Sjón: From the Mouth of the Whale

Sjón’s last novel translated into English (and indeed his first novel translated into English), The Blue Fox, was Scott Pack’s favourite book of 2009. I read it on his recommendation, and liked it, but somehow it slipped through the review net and I never wrote about it here. I wonder now if that ‘somehow’ might have included a frustration at working out how to represent the strange story. It’s a feeling that recurred when approaching this review.

From the Mouth of the Whale (2008, tr. 2011 by Victoria Cribb) is Sjón’s most recent novel, and the English title varies significantly from the original, Rökkurbýsnir (Marvels of Twilight). It is a delight and a wonder, a barking mad story which detached me from my expectations and entwined me in the narrator’s ridiculous charm.

As the book begins all we know is that we are in Iceland (“this unlovely splat of lava in the far north of the globe”) in the 1630s, listening to the – what? narrative? ramblings? – of Jónas Pálmason, who likens himself to a sandpiper as he lies in exile on an island, slandered and attacked by “villains” and “tyrants”. “Jónas is a rogue, Jónas is a sly, disreputable fellow, Jónas is a braggart, Jónas is a liar, Jónas is a foolish dreamer…” There might be some truth to these charges. As he languishes on “this bird-fouled rock, this dance-floor of seals”, Jónas lets us into his thoughts. Are they eccentric, or just ahead of their time? He collects birds’ skulls, seeking a stone he calls bezoar, “that could heal all human ailments.” He recalls his time as a child healer, laying hands on female private parts to diagnose conditions (“…thus I read together book and woman…”). He steps, sideways and surreptitiously, toward the whole of his story.

Frankly the eccentric and piecemeal way of telling which Sjón – or Jónas – adopts, makes it a challenge both to unravel the truth of his story, and to represent it here. “When a thing is classified correctly,” Jónas says when cataloguing elements of natural history, “it is tamed.” This book is unclassifiable and untamed, wild and joyful in its telling, and in its bonkers cobbling together of myths, cultural history, science and religion to make a dazzling literary patchwork quilt. Meaning seems less important than feeling, and Jónas’s love of knowledge and intellectual investigation drives his story and his way of telling. He is writing before the Enlightenment, and his ideas challenge the status quo and anger the authorities: “sorcery” and “necromancy,” they call it. His style has a joyous physicality, throwing the reader into the vivid life in the pages, such as a description of a ‘walking’ corpse, or the aforementioned ‘reading’ of women’s lower abdomens. Inevitably these do not bear extraction, because the cumulative effect of Jónas’s voice is what makes it so remarkable.

In the middle of the book is a section called ‘Kidney Stone’, which gives us a calmer, third person narrative and offers hope for Jónas, as he travels from his exile to Denmark, and is taken under the wing of a scholar known as Ole Worm. This gives us more evidence of Jónas as the seeker after truth, as he investigates the local trade in unicorn horns, but finds that his enemies have not forgotten him. Later, the narrative returns to his own rolling, tumbling voice, and he tells us more (though not as much as we might expect from the cover blurb) about the deaths of his children (“one never becomes used to it”) and his wife’s love (“the terrible thing is that her loyalty is misplaced. I have done this woman nothing but harm”). The lively nature of Jónas’s narrative sacrifices emotional involvement.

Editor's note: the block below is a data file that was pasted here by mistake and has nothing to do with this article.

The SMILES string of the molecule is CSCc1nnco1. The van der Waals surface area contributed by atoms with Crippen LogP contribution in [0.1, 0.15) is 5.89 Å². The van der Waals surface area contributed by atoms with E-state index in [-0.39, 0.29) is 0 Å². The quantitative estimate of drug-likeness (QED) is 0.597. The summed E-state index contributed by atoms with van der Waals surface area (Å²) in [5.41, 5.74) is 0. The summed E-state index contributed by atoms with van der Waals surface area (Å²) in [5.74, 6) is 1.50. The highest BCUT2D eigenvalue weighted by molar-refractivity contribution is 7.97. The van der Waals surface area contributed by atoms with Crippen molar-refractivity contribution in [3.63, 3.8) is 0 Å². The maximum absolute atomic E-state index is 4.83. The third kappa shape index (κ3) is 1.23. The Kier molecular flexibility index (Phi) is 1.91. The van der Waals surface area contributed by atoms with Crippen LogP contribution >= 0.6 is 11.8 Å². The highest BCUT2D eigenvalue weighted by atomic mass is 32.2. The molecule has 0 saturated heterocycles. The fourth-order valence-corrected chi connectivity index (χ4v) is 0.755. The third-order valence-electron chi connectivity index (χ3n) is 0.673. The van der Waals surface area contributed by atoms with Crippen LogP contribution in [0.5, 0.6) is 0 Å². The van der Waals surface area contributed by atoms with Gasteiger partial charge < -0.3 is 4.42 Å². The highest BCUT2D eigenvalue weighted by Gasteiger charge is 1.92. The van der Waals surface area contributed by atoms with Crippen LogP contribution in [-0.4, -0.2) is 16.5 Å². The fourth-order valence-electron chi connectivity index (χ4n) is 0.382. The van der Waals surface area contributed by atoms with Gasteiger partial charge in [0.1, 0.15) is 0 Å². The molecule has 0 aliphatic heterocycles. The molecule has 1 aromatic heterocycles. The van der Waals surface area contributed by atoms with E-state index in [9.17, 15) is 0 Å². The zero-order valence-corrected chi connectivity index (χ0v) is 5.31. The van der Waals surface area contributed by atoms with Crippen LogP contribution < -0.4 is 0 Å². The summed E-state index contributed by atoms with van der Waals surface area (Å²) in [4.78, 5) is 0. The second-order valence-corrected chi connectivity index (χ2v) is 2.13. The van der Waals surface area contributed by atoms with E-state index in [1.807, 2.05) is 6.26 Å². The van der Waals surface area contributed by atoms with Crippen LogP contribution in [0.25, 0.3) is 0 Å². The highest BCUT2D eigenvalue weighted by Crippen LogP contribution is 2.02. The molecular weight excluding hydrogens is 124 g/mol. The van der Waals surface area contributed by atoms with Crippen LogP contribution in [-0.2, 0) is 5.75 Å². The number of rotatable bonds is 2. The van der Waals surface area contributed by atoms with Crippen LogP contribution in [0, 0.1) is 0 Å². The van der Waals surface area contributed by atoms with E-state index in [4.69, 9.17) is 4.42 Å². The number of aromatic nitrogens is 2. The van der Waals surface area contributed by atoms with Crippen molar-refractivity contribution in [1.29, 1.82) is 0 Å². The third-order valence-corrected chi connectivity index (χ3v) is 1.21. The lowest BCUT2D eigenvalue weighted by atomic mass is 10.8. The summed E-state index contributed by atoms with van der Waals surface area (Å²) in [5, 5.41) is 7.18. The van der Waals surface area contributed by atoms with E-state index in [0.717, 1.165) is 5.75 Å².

“Every book is imbued with the human spirit,” he tells us, when speaking of how burning a book is as bad as burning a man. There is more spirit than most in From the Mouth of the Whale, and I can only emphasise that you should not be put off by my difficulty in conveying its mad charm. I did wonder at a few of the choices near the end, such as on the last page of his narrative, naming Jónas’s place as somewhere calculated to bring forward connections in the reader’s mind with another famous island exile. And the epilogue, from which the English language edition takes its variant name, seemed to subtract rather than add. Nonetheless, the sheer fizzy delight – a new type of literary pleasure! – in reading this book made me curious to know why none of Sjón’s other five novels has been translated into English. What riches await us?


  1. I’ve ordered one – the fact that I’m not entirely sure what to expect, really, despite this fine review, makes it all the more intriguing.

  2. Not an easy book to write about is it?! I’m really pleased you were as bowled over by this one as I was, and as buffeted by it too. I hope the lack of comments is simply because people are too busy ordering a copy of their own.

  3. Is Sjón a contemporary Icelandic author?

    It clearly is a difficult one to describe. I’ll keep a look out though. It sounds unusual, and unusual is often welcome.

    Oddly enough I’ve heard of bezoars. If nothing else growing up playing games like D&D is tremendous for getting an education in obscure folklore. And polearm classification.

  4. This sounds great, I love things that are a little off-kilter. The only Icelandic book I’ve read is Under the Glacier by Halldor Laxness. That was pretty strange too, strange but good.

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